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Former bodyguard says Donald Trump hasn’t paid him the $130 McDonald’s label



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There is another pandemic under our nose, which kills 8.7 million people every year

When Covid was raging around the world, the death toll from air pollution was about three times as many. We must respond to the climate crisis with the same urgency as facing the coronavirus. “In daily political consciousness, climate change is intangible because it is too large in time and space to be seen with the naked eye, and it involves undetectable phenomena. For example, atmospheric composition.”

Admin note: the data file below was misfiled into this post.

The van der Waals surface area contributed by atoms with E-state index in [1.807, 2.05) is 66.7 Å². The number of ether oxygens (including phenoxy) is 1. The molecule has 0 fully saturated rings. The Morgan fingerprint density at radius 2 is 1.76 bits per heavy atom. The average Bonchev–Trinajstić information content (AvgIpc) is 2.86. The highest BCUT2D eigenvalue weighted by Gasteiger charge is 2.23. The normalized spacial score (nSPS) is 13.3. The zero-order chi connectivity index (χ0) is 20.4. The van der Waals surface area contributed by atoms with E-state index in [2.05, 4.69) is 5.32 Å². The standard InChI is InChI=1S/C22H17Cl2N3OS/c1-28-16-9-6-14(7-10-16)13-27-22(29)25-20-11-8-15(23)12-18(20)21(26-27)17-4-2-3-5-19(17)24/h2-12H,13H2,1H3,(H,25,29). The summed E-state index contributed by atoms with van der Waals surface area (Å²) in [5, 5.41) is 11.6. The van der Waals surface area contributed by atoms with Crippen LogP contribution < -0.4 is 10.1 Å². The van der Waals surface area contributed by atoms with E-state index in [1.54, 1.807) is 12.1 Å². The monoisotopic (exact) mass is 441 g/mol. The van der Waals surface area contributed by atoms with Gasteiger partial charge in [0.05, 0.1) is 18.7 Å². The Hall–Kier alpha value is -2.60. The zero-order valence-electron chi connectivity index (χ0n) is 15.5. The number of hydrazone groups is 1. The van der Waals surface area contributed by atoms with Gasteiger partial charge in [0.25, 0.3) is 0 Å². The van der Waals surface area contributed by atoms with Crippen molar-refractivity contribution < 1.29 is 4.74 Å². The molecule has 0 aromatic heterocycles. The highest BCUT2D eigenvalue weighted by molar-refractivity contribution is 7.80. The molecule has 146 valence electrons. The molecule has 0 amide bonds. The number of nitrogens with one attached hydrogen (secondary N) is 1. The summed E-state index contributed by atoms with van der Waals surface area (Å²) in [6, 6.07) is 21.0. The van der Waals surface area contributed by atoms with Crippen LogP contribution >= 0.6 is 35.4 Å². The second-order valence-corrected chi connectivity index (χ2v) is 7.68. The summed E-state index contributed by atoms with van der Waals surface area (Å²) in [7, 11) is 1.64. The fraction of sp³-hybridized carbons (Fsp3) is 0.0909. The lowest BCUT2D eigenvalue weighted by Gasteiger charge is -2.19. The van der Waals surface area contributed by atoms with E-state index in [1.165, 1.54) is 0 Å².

; There is no denying that In the past 15 months, 2.8 million people died of Covid-19, which is shocking. However, at about the same time, the probability of dying from air pollution was more than three times that of the disease. This should bother us for two reasons. One is the absolute number of air pollution deaths (according to a recent study, 8.7 million people per year), and the other is how intangible these deaths are, how they are accepted, and how they are questioned. Coronavirus is a terrible new threat, which makes its danger a danger that many people in the world are trying to limit. This is unacceptable-although in the shadow and extent, many places have begun to accept it, deciding to let the poor and marginalized bear the brunt, put the disease, death and displacement at the brunt, and let the medical staff be overwhelmed by the workload. We have learned to ignore other forms of death and destruction, I mean we have normalized them into a kind of moral background noise. This is almost an obstacle to solving long-term issues ranging from gender-based violence to climate change. What if we consider the 8.7 million deaths caused by air pollution each year as an emergency and crisis, and realize that the impact of particulate matter on the respiratory system is only a small part of the devastating impact of burning fossil fuels? In response to the pandemic, we succeeded in rendering a large number of people immobile, fundamentally reducing air transportation, changing the way of life of many of us, and releasing huge amounts of money to assist people who have been hit by the financial crisis. We can do this in response to climate change, but we must do it-but the first obstacle is a lack of urgency, and the second obstacle makes people understand that things may be different. In the past 15 years, I have devoted most of my time to presenting two normative phenomena, namely violence against women and climate change. For all of us who are trying to bring public attention to these crises, the main part of the problem is trying to involve people in the status quo. Our design purpose is to warn about what has just happened and violate regulations, not to react to things that have been going on for decades or hundreds of years. The primary task of most human rights and environmental movements is to make the invisible visible and to make the long-accepted unacceptable. Of course, this is done to some extent by coal-fired power plants and hydraulic fracturing in some places, but it is not the overall cause of the climate chaos. The first obstacle is a lack of urgency, and the second obstacle makes people understand that things may be different. In daily political consciousness, climate change is intangible because it is too large in time and space to be seen with the naked eye and because it involves imperceptible phenomena such as atmospheric composition. We can only see its effect, because the cherry blossoms in Kyoto, Japan, have reached their peak at any time since the record was kept as early as 812 this year. Even there, the beauty of the flowers can be clearly seen, and the seasonal pattern The interference is dry. Data that is easy to miss. Other effects are usually ignored or denied-California wildfires existed before climate change, but in the longer fire season now, they are bigger, stronger, and faster, recognizing that this also requires attention to data. The notable phenomena at the beginning of the pandemic were air quality and bird singing. With the cessation of human activities, in a quiet environment, many people reported hearing birds singing, and air pollution levels around the world dropped sharply. In some parts of India, the Himalayas have disappeared for decades, and this is once again visible, which means that one of the subtle losses of pollution is the perspective. According to CNBC, at the beginning of the pandemic, “PM2.5 in New Delhi was down 60% compared to 2019, Seoul was down 54%, and Wuhan, China was down 44%.” Returning to normal means flooding birds, It obscures the mountains and accepts 8.7 million deaths from air pollution every year. These deaths have returned to normal; they need to be standardized. One way is by drawing attention to cumulative effects and quantifiable results. The other is to figure out how the situation will change – in the case of climate change, this means reminding people that there is no status quo, but that the world is undergoing tremendous changes, and only bold actions can limit the extremes of this change. The energy landscape is also undergoing tremendous changes: the coal industry has collapsed in many parts of the world, and the oil and gas industry is declining. The surge in renewable energy is because they are steadily becoming more efficient, efficient, and cheaper than fossil fuel power generation. A lot of attention has been paid to any actions that cause the spread of Covid-19 from animals to humans, but these actions have brought fossil fuels out of the ground, resulting in pollution that kills 8.7 million people every year, as well as acidifying the ocean and climate chaos. Considered as a violation of public health and safety. My hope for the post-pandemic world is that the old excuse of not taking any measures to deal with climate change has been abandoned-it is impossible to change the status quo, it is too expensive to do so. In response to this epidemic, we spent trillions of dollars in the United States, changing the way we live and work. We need to take the same actions in response to the climate crisis. The Biden administration has taken some encouraging steps, but more measures are needed, both domestically and internationally. With the reduction of carbon emissions and the development of cleaner energy sources, we can have a world with more bird sounds, more mountain views, and fewer pollution deaths. But first we must recognize the problems and possibilities. Rebecca Solnit is a columnist for the US “Guardian”. She is also the author of “A Man Explains Things to Me” and “Mother of All Problems”. Her most recent book is “My Non-Existent Memories”